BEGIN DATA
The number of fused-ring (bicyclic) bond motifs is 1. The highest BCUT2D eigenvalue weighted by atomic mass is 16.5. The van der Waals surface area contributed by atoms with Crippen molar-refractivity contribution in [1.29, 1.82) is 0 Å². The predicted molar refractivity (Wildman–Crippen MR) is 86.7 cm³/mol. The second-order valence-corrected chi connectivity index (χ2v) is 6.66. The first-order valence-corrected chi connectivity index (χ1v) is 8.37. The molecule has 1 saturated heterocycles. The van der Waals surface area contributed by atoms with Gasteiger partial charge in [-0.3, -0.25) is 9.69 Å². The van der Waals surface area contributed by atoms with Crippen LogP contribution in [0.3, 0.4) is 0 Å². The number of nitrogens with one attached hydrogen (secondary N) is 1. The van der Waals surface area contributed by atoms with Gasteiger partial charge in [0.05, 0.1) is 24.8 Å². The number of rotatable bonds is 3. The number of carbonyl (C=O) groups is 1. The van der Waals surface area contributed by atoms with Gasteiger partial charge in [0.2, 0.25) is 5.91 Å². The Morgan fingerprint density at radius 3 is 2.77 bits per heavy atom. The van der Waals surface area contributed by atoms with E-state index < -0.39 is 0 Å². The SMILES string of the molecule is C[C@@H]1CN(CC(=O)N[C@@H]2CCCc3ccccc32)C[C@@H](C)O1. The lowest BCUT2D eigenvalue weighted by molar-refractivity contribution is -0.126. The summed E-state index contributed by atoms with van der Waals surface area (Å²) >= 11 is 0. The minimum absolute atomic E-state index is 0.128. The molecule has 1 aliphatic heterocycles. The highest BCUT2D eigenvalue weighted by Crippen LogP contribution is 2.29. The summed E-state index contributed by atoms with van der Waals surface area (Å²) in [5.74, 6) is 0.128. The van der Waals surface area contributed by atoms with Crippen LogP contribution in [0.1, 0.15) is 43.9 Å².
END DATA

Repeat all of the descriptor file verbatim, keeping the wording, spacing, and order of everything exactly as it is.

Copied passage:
The number of fused-ring (bicyclic) bond motifs is 1. The highest BCUT2D eigenvalue weighted by atomic mass is 16.5. The van der Waals surface area contributed by atoms with Crippen molar-refractivity contribution in [1.29, 1.82) is 0 Å². The predicted molar refractivity (Wildman–Crippen MR) is 86.7 cm³/mol. The second-order valence-corrected chi connectivity index (χ2v) is 6.66. The first-order valence-corrected chi connectivity index (χ1v) is 8.37. The molecule has 1 saturated heterocycles. The van der Waals surface area contributed by atoms with Gasteiger partial charge in [-0.3, -0.25) is 9.69 Å². The van der Waals surface area contributed by atoms with Crippen LogP contribution in [0.3, 0.4) is 0 Å². The number of nitrogens with one attached hydrogen (secondary N) is 1. The van der Waals surface area contributed by atoms with Gasteiger partial charge in [0.05, 0.1) is 24.8 Å². The number of rotatable bonds is 3. The number of carbonyl (C=O) groups is 1. The van der Waals surface area contributed by atoms with Gasteiger partial charge in [0.2, 0.25) is 5.91 Å². The Morgan fingerprint density at radius 3 is 2.77 bits per heavy atom. The van der Waals surface area contributed by atoms with E-state index < -0.39 is 0 Å². The SMILES string of the molecule is C[C@@H]1CN(CC(=O)N[C@@H]2CCCc3ccccc32)C[C@@H](C)O1. The lowest BCUT2D eigenvalue weighted by molar-refractivity contribution is -0.126. The summed E-state index contributed by atoms with van der Waals surface area (Å²) >= 11 is 0. The minimum absolute atomic E-state index is 0.128. The molecule has 1 aliphatic heterocycles. The highest BCUT2D eigenvalue weighted by Crippen LogP contribution is 2.29. The summed E-state index contributed by atoms with van der Waals surface area (Å²) in [5.74, 6) is 0.128. The van der Waals surface area contributed by atoms with Crippen LogP contribution in [0.1, 0.15) is 43.9 Å².